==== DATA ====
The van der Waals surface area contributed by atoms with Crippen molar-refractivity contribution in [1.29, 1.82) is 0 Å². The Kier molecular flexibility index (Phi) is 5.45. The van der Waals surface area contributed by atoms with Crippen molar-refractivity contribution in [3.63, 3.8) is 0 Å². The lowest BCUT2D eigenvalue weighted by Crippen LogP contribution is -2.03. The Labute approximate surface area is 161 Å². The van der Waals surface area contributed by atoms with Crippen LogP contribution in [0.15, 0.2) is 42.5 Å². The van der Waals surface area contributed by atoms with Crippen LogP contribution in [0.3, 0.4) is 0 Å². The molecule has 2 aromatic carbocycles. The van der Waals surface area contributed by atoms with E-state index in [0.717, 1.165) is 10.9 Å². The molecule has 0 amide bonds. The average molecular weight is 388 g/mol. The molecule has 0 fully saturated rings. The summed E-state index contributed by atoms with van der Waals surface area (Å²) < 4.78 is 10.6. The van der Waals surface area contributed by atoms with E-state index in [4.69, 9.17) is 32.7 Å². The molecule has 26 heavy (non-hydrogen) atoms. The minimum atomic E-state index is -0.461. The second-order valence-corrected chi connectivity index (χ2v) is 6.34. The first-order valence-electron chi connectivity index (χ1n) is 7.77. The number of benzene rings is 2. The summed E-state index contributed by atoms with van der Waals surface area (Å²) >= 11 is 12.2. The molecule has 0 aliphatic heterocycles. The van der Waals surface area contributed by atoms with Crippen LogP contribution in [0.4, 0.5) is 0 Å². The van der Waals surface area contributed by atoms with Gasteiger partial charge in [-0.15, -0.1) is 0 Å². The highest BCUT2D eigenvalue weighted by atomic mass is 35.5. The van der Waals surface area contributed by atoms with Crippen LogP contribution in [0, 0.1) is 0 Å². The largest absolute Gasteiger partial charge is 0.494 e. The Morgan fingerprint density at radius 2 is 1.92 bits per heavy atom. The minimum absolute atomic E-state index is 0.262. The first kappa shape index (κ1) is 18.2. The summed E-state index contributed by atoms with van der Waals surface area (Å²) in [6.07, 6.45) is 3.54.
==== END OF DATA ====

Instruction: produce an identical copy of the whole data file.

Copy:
The van der Waals surface area contributed by atoms with Crippen molar-refractivity contribution in [1.29, 1.82) is 0 Å². The Kier molecular flexibility index (Phi) is 5.45. The van der Waals surface area contributed by atoms with Crippen molar-refractivity contribution in [3.63, 3.8) is 0 Å². The lowest BCUT2D eigenvalue weighted by Crippen LogP contribution is -2.03. The Labute approximate surface area is 161 Å². The van der Waals surface area contributed by atoms with Crippen LogP contribution in [0.15, 0.2) is 42.5 Å². The van der Waals surface area contributed by atoms with Crippen LogP contribution in [0.3, 0.4) is 0 Å². The molecule has 2 aromatic carbocycles. The van der Waals surface area contributed by atoms with E-state index in [0.717, 1.165) is 10.9 Å². The molecule has 0 amide bonds. The average molecular weight is 388 g/mol. The molecule has 0 fully saturated rings. The summed E-state index contributed by atoms with van der Waals surface area (Å²) < 4.78 is 10.6. The van der Waals surface area contributed by atoms with E-state index in [4.69, 9.17) is 32.7 Å². The molecule has 26 heavy (non-hydrogen) atoms. The minimum atomic E-state index is -0.461. The second-order valence-corrected chi connectivity index (χ2v) is 6.34. The first-order valence-electron chi connectivity index (χ1n) is 7.77. The number of benzene rings is 2. The summed E-state index contributed by atoms with van der Waals surface area (Å²) >= 11 is 12.2. The molecule has 0 aliphatic heterocycles. The van der Waals surface area contributed by atoms with Crippen LogP contribution in [0.4, 0.5) is 0 Å². The van der Waals surface area contributed by atoms with Gasteiger partial charge in [-0.15, -0.1) is 0 Å². The highest BCUT2D eigenvalue weighted by atomic mass is 35.5. The van der Waals surface area contributed by atoms with Crippen LogP contribution in [0, 0.1) is 0 Å². The largest absolute Gasteiger partial charge is 0.494 e. The Morgan fingerprint density at radius 2 is 1.92 bits per heavy atom. The minimum absolute atomic E-state index is 0.262. The first kappa shape index (κ1) is 18.2. The summed E-state index contributed by atoms with van der Waals surface area (Å²) in [6.07, 6.45) is 3.54.